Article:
I would suggest that we should have an open mind and assess each paper on their own merit. In the meantime, keep promoting the importance of ‘integrity’. I know some sections of the scientific community have already been doing that.

6 Likes

Apologies. I agree with what soniagulwadi said.

This report sheds a new light on some peer reviews. It seems ‘China Inc’ did not set out to do this, but because of misguided approaches incubated a ‘fake research’ culture. Subtitle: ‘What is the value of peer reviews in any particular case?’ Diligence about the research and review process is more important than ever, not counting unsubstantiated, ideologically driven, and sometimes unchallenged claims re various science-based issues by an increasing number of politicians globally.

2 Likes

I suppose this culture has existed for centuries, but possibly has become more prominent in the past century. An example is the harvest of animal parts from Africa to satisfy a demand within China for some hopeful medical cure/treatment…when such has no scientific basis. Just because an animal runs fast, a prolific breeder or is strong, doesn’t mean one of it body parts will cause the same in a human.

Having lived in China, it is interesting to see some of the more out there TCM practitioners diagnosing a wide range of ailments just by holding ones wrist

2 Likes

But you linked only to a google search:

That’s unwise.

As I said, Google tailors results according to what it knows about the user. I’ve heard Google characterised as automated selection bias.

Links might enhance credibility.

That assumes Google know you and you let Google control your life.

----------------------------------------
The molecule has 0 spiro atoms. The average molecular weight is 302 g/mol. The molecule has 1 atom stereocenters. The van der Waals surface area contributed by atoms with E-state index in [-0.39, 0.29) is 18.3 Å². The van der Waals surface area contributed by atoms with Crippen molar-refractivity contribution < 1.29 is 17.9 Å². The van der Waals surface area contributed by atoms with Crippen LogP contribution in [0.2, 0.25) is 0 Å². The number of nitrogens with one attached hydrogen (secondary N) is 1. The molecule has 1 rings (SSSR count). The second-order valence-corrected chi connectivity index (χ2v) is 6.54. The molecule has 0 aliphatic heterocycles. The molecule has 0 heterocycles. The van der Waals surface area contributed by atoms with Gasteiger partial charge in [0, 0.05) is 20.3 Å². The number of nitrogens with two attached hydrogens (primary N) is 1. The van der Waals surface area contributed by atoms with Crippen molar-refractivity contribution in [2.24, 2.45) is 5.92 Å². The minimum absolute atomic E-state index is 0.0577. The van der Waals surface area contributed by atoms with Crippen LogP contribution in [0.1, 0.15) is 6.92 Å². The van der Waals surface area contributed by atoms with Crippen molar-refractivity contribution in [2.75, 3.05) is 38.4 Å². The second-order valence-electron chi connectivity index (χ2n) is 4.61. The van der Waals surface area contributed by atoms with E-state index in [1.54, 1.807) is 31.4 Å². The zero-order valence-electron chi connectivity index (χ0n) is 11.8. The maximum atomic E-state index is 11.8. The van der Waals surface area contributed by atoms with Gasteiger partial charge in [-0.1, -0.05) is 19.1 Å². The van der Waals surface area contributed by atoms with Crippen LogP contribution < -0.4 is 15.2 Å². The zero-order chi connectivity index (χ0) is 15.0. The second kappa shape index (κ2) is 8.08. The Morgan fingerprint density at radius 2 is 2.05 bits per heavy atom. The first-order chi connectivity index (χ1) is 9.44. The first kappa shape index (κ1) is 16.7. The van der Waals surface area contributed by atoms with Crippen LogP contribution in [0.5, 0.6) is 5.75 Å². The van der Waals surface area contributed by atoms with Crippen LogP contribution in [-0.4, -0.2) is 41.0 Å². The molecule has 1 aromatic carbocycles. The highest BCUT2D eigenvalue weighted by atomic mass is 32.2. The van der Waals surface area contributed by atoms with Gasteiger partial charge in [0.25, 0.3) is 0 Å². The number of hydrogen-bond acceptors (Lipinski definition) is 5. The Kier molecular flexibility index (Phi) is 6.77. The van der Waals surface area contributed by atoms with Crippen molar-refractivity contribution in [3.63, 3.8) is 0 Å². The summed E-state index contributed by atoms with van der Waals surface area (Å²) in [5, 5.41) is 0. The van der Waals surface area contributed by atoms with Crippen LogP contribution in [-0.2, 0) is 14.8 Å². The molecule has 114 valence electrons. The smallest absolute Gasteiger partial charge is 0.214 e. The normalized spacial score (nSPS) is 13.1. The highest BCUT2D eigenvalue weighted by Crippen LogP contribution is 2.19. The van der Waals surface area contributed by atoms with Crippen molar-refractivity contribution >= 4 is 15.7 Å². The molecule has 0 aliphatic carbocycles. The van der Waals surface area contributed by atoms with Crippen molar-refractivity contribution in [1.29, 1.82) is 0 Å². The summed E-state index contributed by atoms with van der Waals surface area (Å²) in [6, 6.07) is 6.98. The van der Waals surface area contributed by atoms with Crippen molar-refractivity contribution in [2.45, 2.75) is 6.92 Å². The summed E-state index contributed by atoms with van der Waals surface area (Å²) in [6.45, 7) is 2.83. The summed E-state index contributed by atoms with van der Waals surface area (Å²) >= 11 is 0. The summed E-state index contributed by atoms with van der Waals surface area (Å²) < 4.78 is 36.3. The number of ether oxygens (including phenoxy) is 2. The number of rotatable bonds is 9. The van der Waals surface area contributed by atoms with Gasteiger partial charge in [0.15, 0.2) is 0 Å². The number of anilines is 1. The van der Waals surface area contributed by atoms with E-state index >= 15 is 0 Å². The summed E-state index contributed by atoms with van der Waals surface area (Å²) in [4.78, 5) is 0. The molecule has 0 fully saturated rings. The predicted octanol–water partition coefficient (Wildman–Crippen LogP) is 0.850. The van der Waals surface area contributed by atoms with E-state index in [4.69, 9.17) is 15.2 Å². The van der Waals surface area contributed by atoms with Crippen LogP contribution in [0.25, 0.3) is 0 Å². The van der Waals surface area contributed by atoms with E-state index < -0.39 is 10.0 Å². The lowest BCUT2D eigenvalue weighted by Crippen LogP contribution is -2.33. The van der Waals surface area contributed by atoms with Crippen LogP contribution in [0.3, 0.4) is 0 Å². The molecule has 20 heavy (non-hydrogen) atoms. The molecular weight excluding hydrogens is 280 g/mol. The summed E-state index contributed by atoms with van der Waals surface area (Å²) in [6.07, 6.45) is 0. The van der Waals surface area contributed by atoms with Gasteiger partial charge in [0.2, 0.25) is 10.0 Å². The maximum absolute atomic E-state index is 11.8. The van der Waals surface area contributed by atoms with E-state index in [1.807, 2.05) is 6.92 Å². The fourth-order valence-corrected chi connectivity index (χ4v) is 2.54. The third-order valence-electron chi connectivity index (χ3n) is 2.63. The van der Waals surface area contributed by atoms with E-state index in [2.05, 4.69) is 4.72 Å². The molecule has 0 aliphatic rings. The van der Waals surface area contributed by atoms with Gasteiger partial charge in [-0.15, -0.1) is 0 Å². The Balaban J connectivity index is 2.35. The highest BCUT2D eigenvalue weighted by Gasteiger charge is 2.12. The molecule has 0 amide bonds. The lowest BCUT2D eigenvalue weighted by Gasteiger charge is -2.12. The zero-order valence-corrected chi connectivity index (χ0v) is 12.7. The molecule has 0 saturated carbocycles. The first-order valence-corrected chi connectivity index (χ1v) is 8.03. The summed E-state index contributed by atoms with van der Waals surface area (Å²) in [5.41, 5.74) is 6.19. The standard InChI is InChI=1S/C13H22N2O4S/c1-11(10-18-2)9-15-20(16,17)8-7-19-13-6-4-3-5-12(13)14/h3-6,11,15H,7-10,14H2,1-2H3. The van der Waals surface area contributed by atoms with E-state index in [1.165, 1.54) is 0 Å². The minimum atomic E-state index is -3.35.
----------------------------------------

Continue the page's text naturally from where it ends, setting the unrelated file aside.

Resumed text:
I am also not aware of Google scholar having the same selectional bias as Google searches.

This is where he works…

https://sees.uq.edu.au/research/themes/climate-change-adaptation.

I also guest lecture for the same group from time to time.

1 Like

It assumes nothing about others who might follow your link.

As I said, assuming you aim to inform, linking to a Google search is unwise.

Links to the studies you feel support your view, plus relevant quotes, might educate.

Trying to attack the credibility of a person without contributing to the discussion diminishes any value which can be added to this forum.

The link to ‘argument from ignorance’ appears to be quite relevant.

1 Like

If you feel attacked, then I’m sorry. If I don’t see support for your view in the limited references you provide and you can’t show support, then do the references you provide actually support your view?

If you had read and understood the references which are complex as they discuss multivariable factors, rather than attacking my credibioity, you would have read comments like the following…

“In general, higher CO2 levels in the atmosphere, resulting from global human activities, increase growth and yield, mainly through their effect on the crop’s photosynthetic processes (higher levels of CO2 mean that plants absorb more CO2—a process known as CO2 fertilization”.

(It is worth googling the term CO2 fertilisation as it provides a number of popular articles explaining what it means).

Many of the other papers have similar comments or references to papers citing the same conclusions.

Other factors can also affect yields other than CO2 itself such as locational influences and fertility (these include things such as nutrient availability, water availability, temperature etc). Significantly higher temperatures and/or higher rainfall which may result from climate change in existing growing areas could also impact on crop yeilds. In existing areas if extreme temperatures or rainfall regimes which impact on plant growth/yields, then yes, yeilds could be impacted.